I hoped to have a proper crossmember and mount before I take car to local transmission mechanic to address the leaks. I believe that any of them can fix leaking problem, but I don't think they will want to figure out what crossmember/mount I need. I am also looking for good mechanics that knows about these old cars in my area (San Antonio).

Thanks
 

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Pretty sure Melissa is correct on that.
94 or 95 v-8 would be the t-56 that sat behind an LT1
If you can drive as fast as you ever go without complaints of vibration, then angle should be just fine.
 

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Discussion Starter #8
I lifted transmission about 1 inch up and I was able to remove crossmember and all rubber pieces that original owner placed instead of the real mount.

The space (between crossmember and transmission) was around 1 inch.

I picked up new mount in auto zone "Performance Transmission Mount For G.M. RWD Cars & 2WD Trucks" (Part No. 3.1108G). http://contentinfo.autozone.com/znetcs/product-info/en/US/egs/3.1108G/image/3/
The part has all holes on right places and looks like prefect fit for my transmission, and now that transmission is lifted about 2 inches I can even install it. But, now I am worried if transmission is in the right place since I lifted it 1 more inch up or it doesn't matter?

Can somebody shed some light to me.. Thanks
 

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You are changing the driveshaft angle by raising and lowering the tranny. If you are still not hitting the floor and have about a 1/2" to 1" clearance you are probably in the ballpark. Front u joint should have a slight down angle on to shaft.
Many ways to measure including some phone apps which should be done to make sure you are right and won't have driveline vibrations.
 

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finding driveline angle? There's an app for that!!

https://play.google.com/store/apps/details?id=com.Tremec.tremec.app&hl=en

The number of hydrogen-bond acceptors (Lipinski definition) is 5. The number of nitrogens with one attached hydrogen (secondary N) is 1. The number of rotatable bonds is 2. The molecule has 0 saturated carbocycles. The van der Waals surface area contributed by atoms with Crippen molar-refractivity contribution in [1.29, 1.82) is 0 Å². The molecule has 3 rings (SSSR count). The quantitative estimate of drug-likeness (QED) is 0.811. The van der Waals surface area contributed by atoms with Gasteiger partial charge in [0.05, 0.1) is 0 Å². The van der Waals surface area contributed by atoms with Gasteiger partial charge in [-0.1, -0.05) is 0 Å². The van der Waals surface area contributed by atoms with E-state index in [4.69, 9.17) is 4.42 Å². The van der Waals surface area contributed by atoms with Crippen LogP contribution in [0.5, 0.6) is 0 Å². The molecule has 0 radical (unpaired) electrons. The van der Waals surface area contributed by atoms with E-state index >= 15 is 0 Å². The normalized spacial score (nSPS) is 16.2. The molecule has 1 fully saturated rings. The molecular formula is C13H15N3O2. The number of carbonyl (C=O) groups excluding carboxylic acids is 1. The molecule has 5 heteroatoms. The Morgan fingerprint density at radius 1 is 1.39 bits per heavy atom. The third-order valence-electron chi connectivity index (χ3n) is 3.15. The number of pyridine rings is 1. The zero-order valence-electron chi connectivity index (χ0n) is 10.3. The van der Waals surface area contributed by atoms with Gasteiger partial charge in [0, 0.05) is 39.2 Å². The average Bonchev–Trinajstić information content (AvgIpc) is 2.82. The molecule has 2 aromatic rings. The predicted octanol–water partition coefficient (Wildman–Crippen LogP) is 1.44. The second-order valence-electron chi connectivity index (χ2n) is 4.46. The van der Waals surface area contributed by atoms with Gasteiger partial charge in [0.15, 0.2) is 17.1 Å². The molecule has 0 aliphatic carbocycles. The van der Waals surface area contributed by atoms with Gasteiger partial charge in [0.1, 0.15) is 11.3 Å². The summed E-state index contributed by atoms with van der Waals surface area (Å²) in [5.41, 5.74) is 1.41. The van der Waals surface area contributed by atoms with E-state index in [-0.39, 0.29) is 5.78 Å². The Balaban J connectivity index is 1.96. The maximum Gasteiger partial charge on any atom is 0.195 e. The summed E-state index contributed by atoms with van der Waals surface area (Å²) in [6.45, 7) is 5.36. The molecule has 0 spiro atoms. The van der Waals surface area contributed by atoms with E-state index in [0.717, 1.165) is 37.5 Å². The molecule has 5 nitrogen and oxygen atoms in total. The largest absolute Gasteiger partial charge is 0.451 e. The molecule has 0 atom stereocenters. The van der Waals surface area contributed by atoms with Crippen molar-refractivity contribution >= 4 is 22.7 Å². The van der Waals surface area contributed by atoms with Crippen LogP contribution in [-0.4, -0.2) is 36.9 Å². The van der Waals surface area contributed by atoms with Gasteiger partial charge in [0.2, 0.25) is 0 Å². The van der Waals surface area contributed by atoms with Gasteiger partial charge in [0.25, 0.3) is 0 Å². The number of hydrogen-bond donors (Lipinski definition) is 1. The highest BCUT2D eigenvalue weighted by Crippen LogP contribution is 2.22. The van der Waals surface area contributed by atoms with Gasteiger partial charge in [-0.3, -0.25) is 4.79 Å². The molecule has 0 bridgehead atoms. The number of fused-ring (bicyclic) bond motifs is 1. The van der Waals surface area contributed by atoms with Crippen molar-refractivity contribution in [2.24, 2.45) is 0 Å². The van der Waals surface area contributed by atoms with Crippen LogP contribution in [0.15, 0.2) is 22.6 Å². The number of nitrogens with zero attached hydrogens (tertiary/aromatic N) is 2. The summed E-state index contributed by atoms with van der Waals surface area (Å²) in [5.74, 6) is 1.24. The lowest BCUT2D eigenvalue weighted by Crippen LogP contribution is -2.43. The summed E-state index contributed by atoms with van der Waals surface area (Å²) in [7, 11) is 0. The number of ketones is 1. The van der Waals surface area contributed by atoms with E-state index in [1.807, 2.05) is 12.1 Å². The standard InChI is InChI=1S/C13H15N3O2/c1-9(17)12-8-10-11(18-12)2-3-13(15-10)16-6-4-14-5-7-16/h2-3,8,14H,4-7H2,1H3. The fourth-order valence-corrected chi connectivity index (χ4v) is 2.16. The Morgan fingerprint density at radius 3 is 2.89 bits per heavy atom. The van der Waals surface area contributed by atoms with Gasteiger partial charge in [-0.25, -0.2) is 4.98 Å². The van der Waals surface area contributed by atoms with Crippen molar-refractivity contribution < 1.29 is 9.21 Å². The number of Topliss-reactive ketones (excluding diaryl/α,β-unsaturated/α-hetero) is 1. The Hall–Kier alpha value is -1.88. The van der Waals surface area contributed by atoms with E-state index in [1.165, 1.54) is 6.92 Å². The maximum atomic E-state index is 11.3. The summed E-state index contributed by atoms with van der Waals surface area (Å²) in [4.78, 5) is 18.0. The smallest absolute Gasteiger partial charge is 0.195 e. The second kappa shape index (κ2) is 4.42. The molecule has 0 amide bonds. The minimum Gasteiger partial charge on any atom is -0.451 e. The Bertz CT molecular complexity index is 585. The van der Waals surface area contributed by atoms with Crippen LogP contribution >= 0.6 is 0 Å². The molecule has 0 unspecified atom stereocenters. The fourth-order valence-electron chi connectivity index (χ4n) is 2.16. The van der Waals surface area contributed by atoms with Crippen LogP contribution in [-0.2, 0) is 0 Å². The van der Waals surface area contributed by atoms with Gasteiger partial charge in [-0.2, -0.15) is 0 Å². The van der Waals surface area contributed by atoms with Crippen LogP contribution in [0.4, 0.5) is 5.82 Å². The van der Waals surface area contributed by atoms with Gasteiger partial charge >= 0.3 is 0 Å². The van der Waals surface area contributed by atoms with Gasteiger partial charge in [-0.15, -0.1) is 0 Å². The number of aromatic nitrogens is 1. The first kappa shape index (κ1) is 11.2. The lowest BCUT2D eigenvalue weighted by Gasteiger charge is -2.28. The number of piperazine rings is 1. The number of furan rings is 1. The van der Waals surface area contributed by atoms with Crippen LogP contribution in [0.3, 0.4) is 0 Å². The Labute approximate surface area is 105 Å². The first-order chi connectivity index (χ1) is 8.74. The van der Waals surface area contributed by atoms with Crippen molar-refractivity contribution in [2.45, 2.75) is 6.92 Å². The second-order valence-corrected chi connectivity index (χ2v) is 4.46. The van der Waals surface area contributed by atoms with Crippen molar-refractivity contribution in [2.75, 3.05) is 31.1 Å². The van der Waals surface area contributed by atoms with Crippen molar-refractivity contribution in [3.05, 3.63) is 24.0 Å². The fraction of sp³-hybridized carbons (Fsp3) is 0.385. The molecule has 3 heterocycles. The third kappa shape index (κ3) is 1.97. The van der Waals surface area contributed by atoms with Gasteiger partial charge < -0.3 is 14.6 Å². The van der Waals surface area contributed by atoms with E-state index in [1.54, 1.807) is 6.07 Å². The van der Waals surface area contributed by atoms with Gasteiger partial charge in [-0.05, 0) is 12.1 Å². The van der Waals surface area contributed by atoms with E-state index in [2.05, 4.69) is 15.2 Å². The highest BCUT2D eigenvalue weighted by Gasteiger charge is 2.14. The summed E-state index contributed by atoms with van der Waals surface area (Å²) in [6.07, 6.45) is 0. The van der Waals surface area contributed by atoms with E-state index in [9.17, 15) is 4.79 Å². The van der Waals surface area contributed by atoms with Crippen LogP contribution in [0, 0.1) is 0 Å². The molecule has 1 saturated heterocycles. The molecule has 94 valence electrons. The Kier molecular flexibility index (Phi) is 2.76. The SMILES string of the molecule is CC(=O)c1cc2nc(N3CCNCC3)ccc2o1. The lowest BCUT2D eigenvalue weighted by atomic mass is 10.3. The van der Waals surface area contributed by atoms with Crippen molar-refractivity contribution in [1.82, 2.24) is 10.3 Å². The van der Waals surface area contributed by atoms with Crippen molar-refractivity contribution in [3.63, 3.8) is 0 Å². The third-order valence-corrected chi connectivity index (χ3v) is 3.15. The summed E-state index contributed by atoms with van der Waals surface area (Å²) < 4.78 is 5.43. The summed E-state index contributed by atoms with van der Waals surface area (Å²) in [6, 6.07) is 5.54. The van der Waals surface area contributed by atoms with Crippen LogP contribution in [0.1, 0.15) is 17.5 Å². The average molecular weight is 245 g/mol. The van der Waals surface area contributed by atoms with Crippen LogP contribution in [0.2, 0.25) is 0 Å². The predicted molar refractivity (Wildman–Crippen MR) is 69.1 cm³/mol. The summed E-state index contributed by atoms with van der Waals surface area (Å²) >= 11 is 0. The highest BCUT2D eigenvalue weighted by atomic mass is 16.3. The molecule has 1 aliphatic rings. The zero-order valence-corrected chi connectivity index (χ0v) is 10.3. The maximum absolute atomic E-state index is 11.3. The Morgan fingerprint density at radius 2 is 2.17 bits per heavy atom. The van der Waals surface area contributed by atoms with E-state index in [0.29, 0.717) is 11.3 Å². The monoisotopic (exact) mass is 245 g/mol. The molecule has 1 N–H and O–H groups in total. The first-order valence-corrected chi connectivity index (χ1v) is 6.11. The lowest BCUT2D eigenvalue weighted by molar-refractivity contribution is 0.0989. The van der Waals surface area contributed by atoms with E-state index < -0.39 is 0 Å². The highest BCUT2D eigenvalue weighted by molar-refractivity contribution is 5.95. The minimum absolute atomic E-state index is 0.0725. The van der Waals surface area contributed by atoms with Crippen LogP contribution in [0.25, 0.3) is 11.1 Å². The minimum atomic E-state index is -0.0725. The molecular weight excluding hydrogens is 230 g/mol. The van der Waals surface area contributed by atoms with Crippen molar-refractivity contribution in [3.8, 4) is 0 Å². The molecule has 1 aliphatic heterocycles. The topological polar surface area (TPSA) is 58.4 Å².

Description
The TREMEC Toolbox will help you simplify driveline setup, predict the effects of changing gear ratios and tire size, and calculate vehicle speed and RPM variables. This Toolbox is great for planning your rig, allowing you to see what kind of performance to expect from different combinations!
The TREMEC Toolbox contains:
• Driveline Angle Finder: Take the guesswork out of your chassis setup with this handy 3-step tool! By using your smartphone as a measuring device, the app will calculate each u-joint angle and provide an overall driveline operating angle with a Pass/Fail response. Designed for RWD vehicles equipped with a one-piece driveshaft.
• Vehicle Speed Calculator: Interactively determine your vehicle’s speed in any gear and any engine RPM for best performance. You can alter the axle gear ratio, the transmission gear ratio and tire size to see the impact in real-time. As an added bonus, the calculator doubles as a Gear Ratio Calculator.
• RPM Calculator: Determine what RPM your engine will run based on gear ratio, tire size, transmission and MPH. Try various combinations to come up with the best combination of gear ratio and tire size for your vehicle.
• Tire Size Calculator: Convert the funky P-Metric tire size (Example: 265/75R16) on the side of your tires to inches to simplify these drivetrain calculators!